Fine will answer wolf whistlers

16th December 2003, Comments 0 comments

16 December 2003 , AMSTERDAM — Rotterdam is making a serious attempt to clean up the city and after recently taking action against smokers who throw their butts on the street, wolf whistling at a woman will in future carry the risk of a EUR 40 fine.

16 December 2003

AMSTERDAM — Rotterdam is making a serious attempt to clean up the city and after recently taking action against smokers who throw their butts on the street, wolf whistling at a woman will in future carry the risk of a EUR 40 fine.

The harbour city announced on the weekend that wolf whistling at women was being banned at Central Station. But a police spokesman said the fine would only be imposed if the whistling was considered "undesired".

He said not all women were opposed to be whistled at and that some of them even considered it a compliment. Therefore, when police see a woman being spoken to or whistled at, she will be immediately asked if she is  to the experience.

If the woman did not enjoy the attention, the man in question will be fined and five men have already been fined at Central Station for such behaviour. The fines also apply to — albeit the less frequent — undesired whistling at men by women, or same sex whistling.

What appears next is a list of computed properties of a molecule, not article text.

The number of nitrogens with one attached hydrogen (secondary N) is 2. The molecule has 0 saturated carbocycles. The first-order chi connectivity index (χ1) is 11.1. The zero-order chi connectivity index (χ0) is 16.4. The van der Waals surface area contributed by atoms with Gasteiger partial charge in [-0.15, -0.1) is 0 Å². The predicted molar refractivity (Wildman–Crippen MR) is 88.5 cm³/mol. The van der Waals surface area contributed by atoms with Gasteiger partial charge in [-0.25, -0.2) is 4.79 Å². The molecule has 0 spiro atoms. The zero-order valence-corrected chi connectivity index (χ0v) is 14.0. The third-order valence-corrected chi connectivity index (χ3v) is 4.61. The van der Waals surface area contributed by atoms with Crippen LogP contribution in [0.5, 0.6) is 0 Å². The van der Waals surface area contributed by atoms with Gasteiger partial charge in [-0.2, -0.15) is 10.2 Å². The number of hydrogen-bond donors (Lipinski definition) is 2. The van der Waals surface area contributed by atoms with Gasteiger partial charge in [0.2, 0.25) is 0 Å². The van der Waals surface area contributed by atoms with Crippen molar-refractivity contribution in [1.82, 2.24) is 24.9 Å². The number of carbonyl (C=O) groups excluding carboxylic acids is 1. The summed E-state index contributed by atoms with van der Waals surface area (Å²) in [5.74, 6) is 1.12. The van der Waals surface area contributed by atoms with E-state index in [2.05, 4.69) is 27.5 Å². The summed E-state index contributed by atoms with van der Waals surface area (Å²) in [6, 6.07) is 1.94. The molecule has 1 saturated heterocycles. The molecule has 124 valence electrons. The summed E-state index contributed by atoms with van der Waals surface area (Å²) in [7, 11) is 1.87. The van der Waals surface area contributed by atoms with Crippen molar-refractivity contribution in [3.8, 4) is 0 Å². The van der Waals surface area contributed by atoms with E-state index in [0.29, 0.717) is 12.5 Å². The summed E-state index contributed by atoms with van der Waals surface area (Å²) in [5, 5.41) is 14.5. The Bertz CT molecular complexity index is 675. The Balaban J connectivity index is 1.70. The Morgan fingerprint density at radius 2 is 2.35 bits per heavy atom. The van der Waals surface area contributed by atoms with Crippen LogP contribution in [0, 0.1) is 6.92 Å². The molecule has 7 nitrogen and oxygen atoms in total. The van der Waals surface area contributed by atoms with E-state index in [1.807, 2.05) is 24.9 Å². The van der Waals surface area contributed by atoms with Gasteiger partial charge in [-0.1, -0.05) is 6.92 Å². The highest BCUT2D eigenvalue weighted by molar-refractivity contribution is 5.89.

The crackdown against undesired wolf whistling dates back six months ago when police and the public prosecution agreed to devise a method to prevent the practice, newspaper De Telegraaf reported.

The police spokesman said authorities received so many complaints from women who felt intimidated at the station by male youths, that a method was devised to crackdown on the problem.

The new measure comes after Rotterdam announced last week that smokers who throw their cigarette butt on the ground will be fined EUR 46 starting from 1 January. The emptying of an ashtray will cost EUR 231.

From 1 January, government legislation requiring a smoke-free workplace comes into forces and police concerns has been raised that cigarette butts will be increasingly found on the street because workers will now be forced to smoke outside, news agency Novum reported.

Companies in the Rotterdam city centre have been sent a letter warning them of the new littering law. They have also been requested to place ashtrays out the front of their premises.

[Copyright Expatica News 2003]

Subject: Dutch news

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